In chapter three, I investigated how question surface features affect student responses to ecological food web formative assessment questions. Surface features can serve as tools to retrieve knowledge that can activate certain schema in a student’s working memory and has been shown to influence student responses. Varying the surface features of a question may provide insight into how much influence they impart on student responses and whether responses are expressed differently for various surface features versus others. My research goal was to examine how varying surface features (concrete vs. abstract) in assessment question prompts may be used to examine student understanding and potential naïve conceptions related to food web systems. Four scaffolded questions with varying surface features (letters, pictures, common names) were administered to 160 in a General Biology course at a large southeastern public university over two semesters. Each of the surface features was randomly assigned to one third of the class. Student responses were human coded and analyzed for differences between concrete (pictures and common names) vs. abstract (letters) features and then between the two concrete features using Chi-square analysis. My results demonstrated a difference between concrete and abstract surface feature influence on student responses with picture concrete surface features having the greatest effect on responses. My findings suggested that the usage of concrete surface features, specifically, in assessment can lead to more discussion of scientifically accurate responses and less discussion of inaccurate or naïve conceptions. The use of concrete features allowed students to retrieve previous knowledge on predator-prey relationships in food webs and apply this knowledge to various population dynamic changes within the food web itself. By using picture concrete surface features, instructors can explain feeding relationships between organisms and promote learning of other concepts contained within food webs (such as direct and indirect relationships, prey switching, competition, etc.) and correct potential naïve conceptions that students may come in with to establish a solid foundation with which to build on in future biological courses.

In chapter four, I investigated student interpretation and application of visual representations, specifically arrows, in food web population dynamics. Visual representations are key to understanding and organizing complex biological information and can improve student conceptual learning through promotion of knowledge recall and problem solving. However, in order to interpret visuals, students need to be aware of the various symbols and features contained within the visual but the meaning of these symbols and features are not always clear to students. A lack of understanding of the symbols and features of visuals can possibly block the student’s ability to interpret the information contained within the visual representation. Arrows have been shown to mean different things in different biological systems and have been deemed confusing to understand for students. My research goal was to examine how students interpret the meaning and direction of arrows in ecological food webs along with how they apply this knowledge in direct and indirect effect relationships contained within a food web. Students in a General Biology course at a large southeastern public university were given four scaffolded questions with abstract letter surface features and responses were human coded. An arrow coding category was correlated with all other categories using the Phi correlation coefficient. Five students whose written responses demonstrated arrow reversal were interviewed to determine their interpretation and application of arrows in food web systems. My results demonstrated that a small portion of student responses misinterpreted the direction of arrows. These responses correlated very strongly with both incorrect and correct directions of change observed for direct relationships. Results from interviews demonstrated that students misinterpreted the direction of arrows as pointing from a predator to its prey and that students utilized this misinterpretation to “trace” through designated food chains in a step-by-step manner from one organism to the next. Students also pulled knowledge from other areas of biology and chemistry to reinforce their usage of arrows as a single step-by-step advancement through each organism in a food chain or web. My results suggested that students interpret arrows as being steps in a process or path and may be influenced by previous instruction in biology or other science areas on arrows and their meaning and translate this into interpretation of ecological food chains and webs in which arrows mean something different and are interpreted differently. The usage of arrows in ecological food chains and webs, if interpreted and applied incorrectly, could lead to incorrect directions of change based on direct relationships between a predator and its prey. Instructors should teach students to deconstruct visual representations, their parts and the interaction between these parts. Instructors should clearly explain the meanings of arrows when encountered for any biological concept that utilizes them. Instructors should also reinforce that not all concepts and topics in biology utilize the same meaning or interaction of the arrows.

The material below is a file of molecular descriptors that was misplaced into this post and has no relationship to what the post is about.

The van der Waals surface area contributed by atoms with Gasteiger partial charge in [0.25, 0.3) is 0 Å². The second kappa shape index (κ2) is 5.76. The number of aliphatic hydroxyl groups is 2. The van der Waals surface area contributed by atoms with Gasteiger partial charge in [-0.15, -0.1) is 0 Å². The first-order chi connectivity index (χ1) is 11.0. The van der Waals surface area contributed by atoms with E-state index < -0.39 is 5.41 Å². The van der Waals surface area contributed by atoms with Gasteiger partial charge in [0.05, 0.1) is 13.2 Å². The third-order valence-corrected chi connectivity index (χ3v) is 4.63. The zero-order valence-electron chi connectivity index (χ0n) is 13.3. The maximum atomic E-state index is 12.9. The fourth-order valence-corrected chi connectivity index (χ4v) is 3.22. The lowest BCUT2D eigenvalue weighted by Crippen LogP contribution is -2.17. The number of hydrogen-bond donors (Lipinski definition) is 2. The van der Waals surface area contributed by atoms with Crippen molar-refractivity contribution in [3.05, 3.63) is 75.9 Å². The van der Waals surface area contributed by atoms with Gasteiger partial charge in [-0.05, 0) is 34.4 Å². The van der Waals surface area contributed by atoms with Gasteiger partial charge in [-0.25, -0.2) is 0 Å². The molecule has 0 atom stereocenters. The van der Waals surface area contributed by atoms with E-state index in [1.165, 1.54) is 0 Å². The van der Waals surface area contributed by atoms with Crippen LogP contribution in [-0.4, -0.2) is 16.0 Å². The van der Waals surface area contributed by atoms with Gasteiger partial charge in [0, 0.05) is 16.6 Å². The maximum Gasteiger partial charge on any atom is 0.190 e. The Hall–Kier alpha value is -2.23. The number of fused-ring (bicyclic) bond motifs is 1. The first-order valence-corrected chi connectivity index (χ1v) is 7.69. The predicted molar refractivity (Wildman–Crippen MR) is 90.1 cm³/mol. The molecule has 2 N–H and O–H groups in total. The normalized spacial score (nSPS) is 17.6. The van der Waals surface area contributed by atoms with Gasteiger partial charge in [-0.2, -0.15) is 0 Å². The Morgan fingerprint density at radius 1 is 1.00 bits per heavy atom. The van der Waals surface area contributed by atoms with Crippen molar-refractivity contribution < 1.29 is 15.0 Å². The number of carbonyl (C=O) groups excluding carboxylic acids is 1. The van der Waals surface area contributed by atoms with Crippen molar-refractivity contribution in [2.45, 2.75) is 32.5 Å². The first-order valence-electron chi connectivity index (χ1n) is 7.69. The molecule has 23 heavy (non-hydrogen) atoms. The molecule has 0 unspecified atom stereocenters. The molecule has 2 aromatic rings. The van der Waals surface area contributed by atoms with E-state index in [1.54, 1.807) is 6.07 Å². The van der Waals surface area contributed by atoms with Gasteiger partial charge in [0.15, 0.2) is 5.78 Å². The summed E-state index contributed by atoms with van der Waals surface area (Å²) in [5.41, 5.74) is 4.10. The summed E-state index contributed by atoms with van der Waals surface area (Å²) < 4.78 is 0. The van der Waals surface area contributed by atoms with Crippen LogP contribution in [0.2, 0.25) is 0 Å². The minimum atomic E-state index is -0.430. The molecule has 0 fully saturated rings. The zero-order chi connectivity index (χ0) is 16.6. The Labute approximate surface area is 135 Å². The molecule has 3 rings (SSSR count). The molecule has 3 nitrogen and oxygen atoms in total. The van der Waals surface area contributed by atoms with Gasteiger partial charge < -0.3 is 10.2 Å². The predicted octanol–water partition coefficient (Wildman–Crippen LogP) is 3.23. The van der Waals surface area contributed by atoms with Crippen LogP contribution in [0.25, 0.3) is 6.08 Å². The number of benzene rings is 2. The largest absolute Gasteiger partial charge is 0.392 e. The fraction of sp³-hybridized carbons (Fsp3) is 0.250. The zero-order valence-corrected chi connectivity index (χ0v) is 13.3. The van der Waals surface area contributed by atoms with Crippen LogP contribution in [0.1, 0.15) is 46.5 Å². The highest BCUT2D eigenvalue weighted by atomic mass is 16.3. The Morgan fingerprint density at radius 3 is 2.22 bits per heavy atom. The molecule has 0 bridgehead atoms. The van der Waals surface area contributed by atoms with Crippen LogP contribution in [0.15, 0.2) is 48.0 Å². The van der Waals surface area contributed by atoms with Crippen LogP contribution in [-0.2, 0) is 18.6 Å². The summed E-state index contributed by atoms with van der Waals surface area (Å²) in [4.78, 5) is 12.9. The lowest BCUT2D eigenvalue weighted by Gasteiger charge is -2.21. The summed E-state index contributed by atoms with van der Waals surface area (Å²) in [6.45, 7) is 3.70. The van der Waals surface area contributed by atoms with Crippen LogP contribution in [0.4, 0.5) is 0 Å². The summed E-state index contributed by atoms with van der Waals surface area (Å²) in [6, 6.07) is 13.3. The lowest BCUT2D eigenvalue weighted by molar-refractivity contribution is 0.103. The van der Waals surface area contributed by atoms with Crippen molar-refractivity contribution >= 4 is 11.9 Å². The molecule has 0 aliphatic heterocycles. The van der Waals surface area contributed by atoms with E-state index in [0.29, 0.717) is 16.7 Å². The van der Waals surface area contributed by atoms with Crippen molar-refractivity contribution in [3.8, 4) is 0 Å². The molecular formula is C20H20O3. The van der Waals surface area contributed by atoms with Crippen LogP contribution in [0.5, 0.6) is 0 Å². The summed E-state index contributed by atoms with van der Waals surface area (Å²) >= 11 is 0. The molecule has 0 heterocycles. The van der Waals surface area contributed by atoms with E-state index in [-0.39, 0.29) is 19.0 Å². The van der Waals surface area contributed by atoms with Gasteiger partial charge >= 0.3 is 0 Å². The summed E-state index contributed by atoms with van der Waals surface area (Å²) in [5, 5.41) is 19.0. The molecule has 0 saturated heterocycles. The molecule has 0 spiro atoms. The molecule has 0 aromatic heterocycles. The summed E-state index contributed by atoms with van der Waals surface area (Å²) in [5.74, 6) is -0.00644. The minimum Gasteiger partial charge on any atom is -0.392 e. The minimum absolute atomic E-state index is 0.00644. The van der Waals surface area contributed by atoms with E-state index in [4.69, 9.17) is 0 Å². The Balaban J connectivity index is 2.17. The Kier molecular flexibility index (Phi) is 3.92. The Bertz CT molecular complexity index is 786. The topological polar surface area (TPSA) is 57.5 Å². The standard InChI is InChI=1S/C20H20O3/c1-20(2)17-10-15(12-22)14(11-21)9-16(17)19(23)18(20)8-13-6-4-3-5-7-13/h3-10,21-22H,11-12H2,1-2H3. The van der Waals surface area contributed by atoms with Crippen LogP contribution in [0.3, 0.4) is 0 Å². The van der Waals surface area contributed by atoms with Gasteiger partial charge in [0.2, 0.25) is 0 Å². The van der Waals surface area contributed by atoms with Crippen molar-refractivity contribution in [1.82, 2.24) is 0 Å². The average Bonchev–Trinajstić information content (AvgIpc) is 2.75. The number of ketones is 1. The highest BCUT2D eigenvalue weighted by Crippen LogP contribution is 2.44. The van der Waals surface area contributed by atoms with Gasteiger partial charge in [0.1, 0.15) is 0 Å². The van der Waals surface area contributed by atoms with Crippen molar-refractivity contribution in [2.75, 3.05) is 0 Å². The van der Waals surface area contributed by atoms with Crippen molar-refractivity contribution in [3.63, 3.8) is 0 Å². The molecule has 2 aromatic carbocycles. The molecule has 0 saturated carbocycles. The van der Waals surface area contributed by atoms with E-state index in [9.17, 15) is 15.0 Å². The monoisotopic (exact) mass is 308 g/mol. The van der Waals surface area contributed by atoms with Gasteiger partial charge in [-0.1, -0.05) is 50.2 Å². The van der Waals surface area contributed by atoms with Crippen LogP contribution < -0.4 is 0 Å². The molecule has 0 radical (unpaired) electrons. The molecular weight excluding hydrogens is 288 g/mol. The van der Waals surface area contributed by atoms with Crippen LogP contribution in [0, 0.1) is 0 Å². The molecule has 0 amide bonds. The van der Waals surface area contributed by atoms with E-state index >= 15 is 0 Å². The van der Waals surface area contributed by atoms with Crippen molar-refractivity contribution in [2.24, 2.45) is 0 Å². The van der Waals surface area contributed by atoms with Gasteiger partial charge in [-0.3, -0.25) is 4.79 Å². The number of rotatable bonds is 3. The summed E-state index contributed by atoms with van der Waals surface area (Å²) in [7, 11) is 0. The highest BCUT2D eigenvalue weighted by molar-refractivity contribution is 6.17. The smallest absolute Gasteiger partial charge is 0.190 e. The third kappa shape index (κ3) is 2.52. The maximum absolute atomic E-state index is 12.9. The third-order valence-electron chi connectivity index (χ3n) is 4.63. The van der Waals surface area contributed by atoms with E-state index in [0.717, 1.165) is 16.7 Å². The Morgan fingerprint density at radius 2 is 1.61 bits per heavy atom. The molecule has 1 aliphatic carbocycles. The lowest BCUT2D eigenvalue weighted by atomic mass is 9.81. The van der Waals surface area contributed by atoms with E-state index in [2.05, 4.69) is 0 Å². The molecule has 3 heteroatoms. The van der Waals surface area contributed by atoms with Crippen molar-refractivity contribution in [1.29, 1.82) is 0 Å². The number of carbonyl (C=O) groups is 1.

In chapter five, I developed automated machine learning scoring models to facilitate the evaluation of written formative responses based on direct and indirect relationships of food web systems. Automated scoring through machine learning provides a quick turnaround in providing feedback to instructors and students to support learning and inform pedagogy. Machines are used to analyze patterns in CR written student responses and “learn” from these patterns to build predictive models that can be utilized to assess future responses. Automated scoring can result in models that can code at the same level that a human coder would be able to. My research objective was to build predictive automated scoring models that could mimic human scoring of ecological direct and indirect relationship food web system questions. Four scaffolded questions with abstract letter features were administered to General Biology students across two semesters at a large southeastern public university. Machine scoring was used to build two predictive models that could analyze student thinking about direct and indirect relationships in food web systems with high interrater reliability agreement to human scoring. My results demonstrated that the predictive models for both direct and indirect relationship food web questions was capable of achieving high agreement to human scoring for most categories. Instructors can utilize the feedback generated by models to promote further learning of a concept or to clear up any misconceptions, both of which can promote the correct understanding of the concept. This feedback can also assist instructors in revising pedagogy, and developing assessment to measure student performance of a particular concept more accurately over time.